This week I am taking time to inventory my completed artworks for my series Constructed Realities. This mixed media series is a collection of poetry inspired works that incorporate both text and imagery with a variety of media such as soft pastel, oils, acrylics, and gouache. I am making these paintings as part of a portfolio in preparation for applying to graduate school in two years’ time. I’ve been stretched in ways I hadn’t thought possible working with a variety of media, and the challenge of translating abstract ideas into visual art. Here’s a snippet of my Statement of Purpose, which describes these works in more detail.
In my new works, I have incorporated mixed media and text, which is inspired by art journaling and mixed media art. For example, texts from selected poems or songs, such as the writings of Emily Dickinson, Maya Angelou, Robert Frost, and T.S. Elliot, Dylan Thomas, and Thomas Hardy are included in my paintings to give viewers clues about the content of my work. Other influences include the song lyrics of Sting, and other musicians, psychological theories of human development, and current events. These texts are incorporated into my paintings to help the view draw connections between the emotional content in my art and the written word.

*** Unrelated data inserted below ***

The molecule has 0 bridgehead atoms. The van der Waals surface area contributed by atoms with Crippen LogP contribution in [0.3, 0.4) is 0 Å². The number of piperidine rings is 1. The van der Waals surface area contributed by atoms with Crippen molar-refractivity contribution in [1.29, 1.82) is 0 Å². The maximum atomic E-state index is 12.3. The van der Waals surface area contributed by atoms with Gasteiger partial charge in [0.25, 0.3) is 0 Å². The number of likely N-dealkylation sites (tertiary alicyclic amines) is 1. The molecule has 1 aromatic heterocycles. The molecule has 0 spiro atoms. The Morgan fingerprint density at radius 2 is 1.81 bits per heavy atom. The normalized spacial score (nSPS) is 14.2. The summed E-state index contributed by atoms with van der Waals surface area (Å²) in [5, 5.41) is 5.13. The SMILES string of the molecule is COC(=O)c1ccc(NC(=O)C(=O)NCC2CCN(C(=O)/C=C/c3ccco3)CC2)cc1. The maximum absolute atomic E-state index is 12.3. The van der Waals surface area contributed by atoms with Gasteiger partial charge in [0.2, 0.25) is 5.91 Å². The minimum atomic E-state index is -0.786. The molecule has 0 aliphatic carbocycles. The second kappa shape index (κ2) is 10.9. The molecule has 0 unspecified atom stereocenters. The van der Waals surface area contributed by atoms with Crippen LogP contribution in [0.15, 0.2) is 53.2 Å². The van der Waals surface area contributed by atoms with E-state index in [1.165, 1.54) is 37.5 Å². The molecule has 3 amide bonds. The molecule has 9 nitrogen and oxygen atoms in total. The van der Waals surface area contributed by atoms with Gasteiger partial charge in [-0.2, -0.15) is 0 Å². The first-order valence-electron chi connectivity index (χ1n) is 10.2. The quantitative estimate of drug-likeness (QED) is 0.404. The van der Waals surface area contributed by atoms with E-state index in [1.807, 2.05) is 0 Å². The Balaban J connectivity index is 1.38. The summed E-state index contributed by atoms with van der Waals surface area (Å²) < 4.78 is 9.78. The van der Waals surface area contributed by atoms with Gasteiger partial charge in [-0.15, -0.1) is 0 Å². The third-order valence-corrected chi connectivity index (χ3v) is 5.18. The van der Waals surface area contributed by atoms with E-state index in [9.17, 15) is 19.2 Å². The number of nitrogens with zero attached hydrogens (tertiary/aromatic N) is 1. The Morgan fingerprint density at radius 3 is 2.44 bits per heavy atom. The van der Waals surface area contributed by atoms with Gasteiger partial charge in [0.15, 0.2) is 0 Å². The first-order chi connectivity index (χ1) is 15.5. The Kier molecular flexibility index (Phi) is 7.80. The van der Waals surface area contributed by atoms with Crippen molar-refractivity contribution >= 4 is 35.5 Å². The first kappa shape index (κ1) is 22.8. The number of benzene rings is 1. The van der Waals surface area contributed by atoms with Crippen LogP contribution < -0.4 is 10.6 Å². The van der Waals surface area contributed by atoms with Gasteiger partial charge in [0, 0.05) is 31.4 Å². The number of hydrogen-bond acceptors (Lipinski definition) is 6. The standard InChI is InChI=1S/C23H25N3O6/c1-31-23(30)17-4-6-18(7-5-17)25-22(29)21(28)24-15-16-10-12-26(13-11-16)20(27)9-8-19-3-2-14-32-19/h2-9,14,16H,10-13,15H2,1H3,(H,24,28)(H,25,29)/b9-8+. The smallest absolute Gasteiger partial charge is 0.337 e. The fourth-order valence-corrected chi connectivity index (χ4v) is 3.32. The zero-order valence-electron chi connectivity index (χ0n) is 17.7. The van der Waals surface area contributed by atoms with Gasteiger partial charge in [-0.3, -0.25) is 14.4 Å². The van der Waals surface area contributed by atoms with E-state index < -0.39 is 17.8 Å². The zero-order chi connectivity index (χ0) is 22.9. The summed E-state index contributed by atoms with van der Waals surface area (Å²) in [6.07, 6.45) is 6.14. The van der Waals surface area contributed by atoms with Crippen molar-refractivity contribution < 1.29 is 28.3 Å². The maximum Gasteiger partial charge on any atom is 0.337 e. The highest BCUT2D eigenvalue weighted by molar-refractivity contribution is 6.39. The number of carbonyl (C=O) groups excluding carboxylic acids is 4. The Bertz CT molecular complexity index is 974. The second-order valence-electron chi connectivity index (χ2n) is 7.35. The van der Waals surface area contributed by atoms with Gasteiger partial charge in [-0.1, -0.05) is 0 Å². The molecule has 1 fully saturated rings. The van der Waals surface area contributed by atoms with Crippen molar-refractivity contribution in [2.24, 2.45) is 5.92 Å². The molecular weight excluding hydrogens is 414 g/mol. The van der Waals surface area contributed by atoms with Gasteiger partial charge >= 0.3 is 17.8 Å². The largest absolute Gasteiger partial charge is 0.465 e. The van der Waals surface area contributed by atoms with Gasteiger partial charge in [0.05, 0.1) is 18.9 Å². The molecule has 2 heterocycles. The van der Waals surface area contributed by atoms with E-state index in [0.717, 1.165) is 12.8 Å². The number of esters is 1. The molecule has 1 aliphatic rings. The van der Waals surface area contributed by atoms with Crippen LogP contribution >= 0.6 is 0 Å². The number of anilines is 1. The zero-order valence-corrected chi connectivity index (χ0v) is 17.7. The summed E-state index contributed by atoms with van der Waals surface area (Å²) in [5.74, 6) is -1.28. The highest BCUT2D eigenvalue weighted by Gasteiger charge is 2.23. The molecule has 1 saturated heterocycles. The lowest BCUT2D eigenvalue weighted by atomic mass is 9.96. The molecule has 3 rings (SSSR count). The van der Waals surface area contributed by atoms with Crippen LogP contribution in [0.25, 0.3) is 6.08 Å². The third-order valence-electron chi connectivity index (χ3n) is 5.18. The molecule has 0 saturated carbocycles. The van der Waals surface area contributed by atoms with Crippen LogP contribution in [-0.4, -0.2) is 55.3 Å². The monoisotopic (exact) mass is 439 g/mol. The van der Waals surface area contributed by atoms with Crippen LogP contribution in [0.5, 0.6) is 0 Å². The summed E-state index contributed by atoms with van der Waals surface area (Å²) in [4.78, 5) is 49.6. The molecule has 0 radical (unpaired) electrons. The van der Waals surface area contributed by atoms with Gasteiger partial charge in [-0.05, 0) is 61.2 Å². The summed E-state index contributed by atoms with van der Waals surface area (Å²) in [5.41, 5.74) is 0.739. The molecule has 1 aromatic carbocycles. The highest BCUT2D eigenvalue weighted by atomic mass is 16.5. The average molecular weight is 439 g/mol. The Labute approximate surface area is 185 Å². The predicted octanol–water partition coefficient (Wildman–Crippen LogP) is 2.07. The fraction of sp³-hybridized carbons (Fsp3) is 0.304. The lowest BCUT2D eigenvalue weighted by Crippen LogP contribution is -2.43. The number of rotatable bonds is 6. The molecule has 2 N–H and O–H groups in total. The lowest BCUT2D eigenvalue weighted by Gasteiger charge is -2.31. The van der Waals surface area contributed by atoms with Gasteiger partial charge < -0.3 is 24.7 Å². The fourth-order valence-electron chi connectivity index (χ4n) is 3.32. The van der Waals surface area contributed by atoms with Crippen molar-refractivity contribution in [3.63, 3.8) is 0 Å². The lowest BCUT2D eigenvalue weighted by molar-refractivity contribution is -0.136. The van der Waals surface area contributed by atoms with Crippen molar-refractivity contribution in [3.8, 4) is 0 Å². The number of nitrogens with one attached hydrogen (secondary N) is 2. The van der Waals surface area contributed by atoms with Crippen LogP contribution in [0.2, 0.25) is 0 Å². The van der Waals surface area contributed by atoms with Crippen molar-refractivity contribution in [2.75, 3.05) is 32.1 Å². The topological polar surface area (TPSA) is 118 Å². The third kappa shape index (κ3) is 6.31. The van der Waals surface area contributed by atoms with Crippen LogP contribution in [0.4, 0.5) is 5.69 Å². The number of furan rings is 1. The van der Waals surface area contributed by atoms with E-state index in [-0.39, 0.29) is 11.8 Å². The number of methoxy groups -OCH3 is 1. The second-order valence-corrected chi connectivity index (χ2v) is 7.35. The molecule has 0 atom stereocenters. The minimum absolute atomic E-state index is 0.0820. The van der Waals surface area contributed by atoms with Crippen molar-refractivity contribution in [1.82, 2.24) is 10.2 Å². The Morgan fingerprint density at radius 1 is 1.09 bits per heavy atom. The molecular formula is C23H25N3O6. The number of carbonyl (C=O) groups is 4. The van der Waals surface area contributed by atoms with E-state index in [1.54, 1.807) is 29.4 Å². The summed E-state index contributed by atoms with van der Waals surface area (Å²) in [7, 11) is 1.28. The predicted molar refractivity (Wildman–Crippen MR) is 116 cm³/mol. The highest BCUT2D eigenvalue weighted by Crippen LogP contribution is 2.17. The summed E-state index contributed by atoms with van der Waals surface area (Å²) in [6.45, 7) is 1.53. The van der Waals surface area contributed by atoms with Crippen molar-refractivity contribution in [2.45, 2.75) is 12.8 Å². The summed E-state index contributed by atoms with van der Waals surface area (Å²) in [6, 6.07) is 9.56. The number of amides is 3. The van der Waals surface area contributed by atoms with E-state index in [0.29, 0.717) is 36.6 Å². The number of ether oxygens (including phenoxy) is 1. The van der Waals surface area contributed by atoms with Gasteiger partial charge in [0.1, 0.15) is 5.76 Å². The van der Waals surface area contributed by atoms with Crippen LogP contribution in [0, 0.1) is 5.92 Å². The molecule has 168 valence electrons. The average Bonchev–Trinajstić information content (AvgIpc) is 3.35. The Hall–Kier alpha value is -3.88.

About a century ago (well I exaggerate a little); I was a college student studying art at McDaniel College in Westminster, MD. I had a brilliant and successful art teacher named Steve, who demonstrated how the practice of art-making and the hatching of new ideas could be brought to life, using a sketchbook. He taught me many useful things, such as how to keep an art sketchbook pasted with photos of artwork by artists I admired, and how to write an artist statement that reflected my unique artistic voice. Above all, his most important advice was that I should draw every day. At the time, that task seemed quite difficult to stick with. I was always an impatient artist as a student and I often rushed through the drawing stage to hurry up and get to the painting. I learned later that that was a mistake. Now that many years have passed since my graduation from McDaniel, I can truly see the wisdom of his advice.